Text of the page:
How Much Money Do You Really Need to Start a Business?
The question is a fundamental one and the answer to it must be carefully arrived at. As a business leader, you have your own set of general needs when it comes to putting your ideas into practice. There is, however, a certain way you ought to think about the amount of cash you need to get your venture up and running.
Every entrepreneur is encouraged, nay compelled, to formulate a business plan. It is a document that includes a description and analysis of product, resources, market, strategy, and finances. Drawing one up is a rather tedious affair, but it is a great way to get you to develop and clarify your ideas.
Your business plan is the reference point of your sales pitch to potential investors. Because you are asking for money, it is especially important that you are confident in handling the financials. However, showing prospective investors that you have a firm grasp of the figures will only get you so far. It will only prove you competent enough to know the significance of capital, revenue, and profit in the running of a business. Regardless of how well you’ve presented your case, you are not likely to get the start-up capital you asked for. You are likely instead to be told that you must figure out a way to do with less. And in most cases, it is the right call.
Establishing a business is not as expensive as it seems. If you have difficulty seeing this, it owes to your relative inexperience in running a small business. However, once you start casting a more critical eye at your business plan you’ll start finding things you can really do without or for which cheaper alternatives can be found.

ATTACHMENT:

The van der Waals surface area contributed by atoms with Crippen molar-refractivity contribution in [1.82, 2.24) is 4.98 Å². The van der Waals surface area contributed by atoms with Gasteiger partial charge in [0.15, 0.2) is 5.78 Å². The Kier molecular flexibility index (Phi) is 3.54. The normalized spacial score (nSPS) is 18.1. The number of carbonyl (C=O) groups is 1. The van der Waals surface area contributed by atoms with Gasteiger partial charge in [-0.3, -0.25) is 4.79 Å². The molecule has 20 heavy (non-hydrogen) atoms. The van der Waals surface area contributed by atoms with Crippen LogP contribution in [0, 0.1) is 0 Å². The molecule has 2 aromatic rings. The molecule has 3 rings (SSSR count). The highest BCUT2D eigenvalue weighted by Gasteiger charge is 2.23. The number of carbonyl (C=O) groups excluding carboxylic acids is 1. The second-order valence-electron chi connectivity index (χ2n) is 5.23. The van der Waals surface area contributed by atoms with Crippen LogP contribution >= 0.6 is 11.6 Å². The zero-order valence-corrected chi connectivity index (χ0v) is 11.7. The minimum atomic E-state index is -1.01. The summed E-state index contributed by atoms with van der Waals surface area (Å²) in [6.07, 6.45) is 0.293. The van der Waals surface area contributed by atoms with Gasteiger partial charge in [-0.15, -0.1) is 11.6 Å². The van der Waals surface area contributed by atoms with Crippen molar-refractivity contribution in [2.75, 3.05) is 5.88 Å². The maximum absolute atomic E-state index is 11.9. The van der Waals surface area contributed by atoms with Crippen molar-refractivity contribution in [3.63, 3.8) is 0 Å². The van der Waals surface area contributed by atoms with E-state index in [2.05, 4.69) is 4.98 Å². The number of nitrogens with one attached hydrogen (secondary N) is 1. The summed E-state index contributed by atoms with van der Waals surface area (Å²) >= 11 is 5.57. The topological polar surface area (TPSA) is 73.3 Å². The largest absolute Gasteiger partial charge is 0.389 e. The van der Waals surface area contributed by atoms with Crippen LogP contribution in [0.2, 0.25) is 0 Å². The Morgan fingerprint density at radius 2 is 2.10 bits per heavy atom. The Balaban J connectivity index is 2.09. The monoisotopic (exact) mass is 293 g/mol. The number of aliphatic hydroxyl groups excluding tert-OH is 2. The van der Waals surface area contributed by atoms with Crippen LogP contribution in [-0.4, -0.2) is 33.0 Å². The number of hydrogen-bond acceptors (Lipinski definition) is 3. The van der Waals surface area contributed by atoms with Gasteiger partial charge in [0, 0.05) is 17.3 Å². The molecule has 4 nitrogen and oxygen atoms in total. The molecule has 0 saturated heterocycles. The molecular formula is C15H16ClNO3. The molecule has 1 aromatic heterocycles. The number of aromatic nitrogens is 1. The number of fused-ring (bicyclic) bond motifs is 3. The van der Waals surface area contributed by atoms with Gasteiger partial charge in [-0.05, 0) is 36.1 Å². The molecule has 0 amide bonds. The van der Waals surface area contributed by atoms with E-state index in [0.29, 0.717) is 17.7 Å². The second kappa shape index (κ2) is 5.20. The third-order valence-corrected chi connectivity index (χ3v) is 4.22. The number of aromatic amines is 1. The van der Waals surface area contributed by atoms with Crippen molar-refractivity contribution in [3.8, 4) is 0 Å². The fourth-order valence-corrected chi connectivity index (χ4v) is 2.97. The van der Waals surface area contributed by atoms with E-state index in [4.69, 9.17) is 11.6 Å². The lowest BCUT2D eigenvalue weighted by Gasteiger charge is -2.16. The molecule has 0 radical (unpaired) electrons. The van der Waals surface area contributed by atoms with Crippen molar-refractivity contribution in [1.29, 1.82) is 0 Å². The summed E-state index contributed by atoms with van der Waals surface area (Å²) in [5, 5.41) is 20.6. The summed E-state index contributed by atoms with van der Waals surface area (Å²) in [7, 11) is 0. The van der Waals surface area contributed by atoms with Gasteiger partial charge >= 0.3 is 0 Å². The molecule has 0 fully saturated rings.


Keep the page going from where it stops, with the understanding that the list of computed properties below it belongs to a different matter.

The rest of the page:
An article in Forbes magazine offers some great advice on this subject. It discusses the need to treat funding in a disciplined and methodical way. If you’ve secured an initial round of capital, get on with meeting your stated revenue and sales targets for coming year. Your aim, however, should not be to spend all that has been allotted to you but to spend money only on what you need.
Timing is also important. The earlier you accept funding the costlier it can be. For example, if you need capital to get through the planning stages of your business venture, then you may end up surrendering a greater portion of equity and executive control than you originally wanted to. Taking a smaller amount of money when you are closer to actually launching your business can put you in a more advantageous position.
Remember, your business plan is just that: a plan. It’s a way of organizing your ideas; it’s not an operations manual. It’s important to test your assumptions and to get yourself down to the bare necessities. You can probably do with a lot less capital than you think in starting up your business.
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About Christopher Reid Chris was born in Washington, D.C. and lives in Britain. He works as a blogger, essayist, and novelist. His first book, Tea with Maureen, has just been published.